By Renee Smith | J&R Tutoring Academy of Indiana
One of the more fun things we did when we created j&R Tutoring Academy was to hire a graphic designer (a great one!) to design a logo that reflected our business and philosophy. We have been using two variations of the logo. We finally decided that we needed to decide on one, and a few weeks ago we asked several of our friends to vote on their preference.
For those of you reading this who voted, we thank you! The seal version was the overwhelming winner.
What, you may be wondering, does this have to do with kids or tutoring?
As I shared with you in my last blog, most children have a preferred learning style. This style affects how they learn and can explain why children in the same family do not respond the same way to parents’ requests or comments.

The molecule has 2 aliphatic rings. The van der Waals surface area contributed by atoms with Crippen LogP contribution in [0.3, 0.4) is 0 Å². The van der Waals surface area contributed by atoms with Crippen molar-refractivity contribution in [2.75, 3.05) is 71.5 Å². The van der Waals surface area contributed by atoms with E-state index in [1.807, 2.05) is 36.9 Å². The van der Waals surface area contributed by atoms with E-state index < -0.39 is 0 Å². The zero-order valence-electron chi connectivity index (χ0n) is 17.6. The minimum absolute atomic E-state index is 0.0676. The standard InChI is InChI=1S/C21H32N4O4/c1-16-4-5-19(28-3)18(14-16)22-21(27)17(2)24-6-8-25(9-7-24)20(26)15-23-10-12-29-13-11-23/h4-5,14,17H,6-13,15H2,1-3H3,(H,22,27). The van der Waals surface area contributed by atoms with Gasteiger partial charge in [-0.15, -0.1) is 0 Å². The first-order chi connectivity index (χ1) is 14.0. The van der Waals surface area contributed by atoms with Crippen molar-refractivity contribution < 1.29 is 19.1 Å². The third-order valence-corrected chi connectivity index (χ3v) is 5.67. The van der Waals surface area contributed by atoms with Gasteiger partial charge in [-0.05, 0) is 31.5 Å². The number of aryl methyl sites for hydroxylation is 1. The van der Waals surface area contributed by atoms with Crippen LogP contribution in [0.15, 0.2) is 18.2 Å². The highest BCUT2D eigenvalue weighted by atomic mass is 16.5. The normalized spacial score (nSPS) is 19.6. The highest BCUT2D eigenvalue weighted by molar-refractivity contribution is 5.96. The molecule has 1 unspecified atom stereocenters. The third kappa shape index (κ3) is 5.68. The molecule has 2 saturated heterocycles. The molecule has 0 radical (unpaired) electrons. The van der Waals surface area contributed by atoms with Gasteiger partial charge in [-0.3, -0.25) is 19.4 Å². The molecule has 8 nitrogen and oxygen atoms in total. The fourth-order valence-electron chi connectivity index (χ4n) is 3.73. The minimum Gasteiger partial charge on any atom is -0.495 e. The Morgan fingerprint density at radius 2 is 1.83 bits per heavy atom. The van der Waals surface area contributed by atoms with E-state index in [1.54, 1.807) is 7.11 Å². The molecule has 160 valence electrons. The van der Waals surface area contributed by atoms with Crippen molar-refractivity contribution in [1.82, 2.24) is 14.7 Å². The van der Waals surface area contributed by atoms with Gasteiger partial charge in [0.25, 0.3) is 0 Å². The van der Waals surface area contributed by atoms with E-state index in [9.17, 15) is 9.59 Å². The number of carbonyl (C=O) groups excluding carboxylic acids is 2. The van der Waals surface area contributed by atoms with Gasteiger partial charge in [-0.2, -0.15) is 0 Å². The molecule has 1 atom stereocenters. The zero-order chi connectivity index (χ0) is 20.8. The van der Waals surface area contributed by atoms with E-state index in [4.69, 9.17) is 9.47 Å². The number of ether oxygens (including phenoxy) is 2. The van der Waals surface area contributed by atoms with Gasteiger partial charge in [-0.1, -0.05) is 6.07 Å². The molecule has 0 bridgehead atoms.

Children also see the world differently.
The young son of one of our voters also offered his opinion. When he looked at the seal, he said, “That looks like the Wendy’s girl!!!” Now we do not plan to begin offering hamburgers, but we do hope to become a place where kids want to go! We have laughed and shared this story numerous times in the past couple of weeks.
The adults who looked at our two logo choices were considering the professionalism of them; how well our purpose was reflected; and which one best represented who we are. The child saw a girl who represented hamburgers! We had not given any directives to those who voted – just to let us know which one they liked the best. However, several people did explain why they liked one over the other.
The child reacted to what was familiar to him – a hamburger restaurant!
How many times has one of your children offered a perspective on an event or situation that never occurred to you? Do you stop to enjoy their view of the world? Do you allow yourself to appreciate a child’s perspective? Have you asked any follow-up questions?
Ironically this is what a tutor does. A tutor asks the follow-up questions. A tutor takes the time to probe, learns what the child is thinking, and helps the child understand the world around him – or her.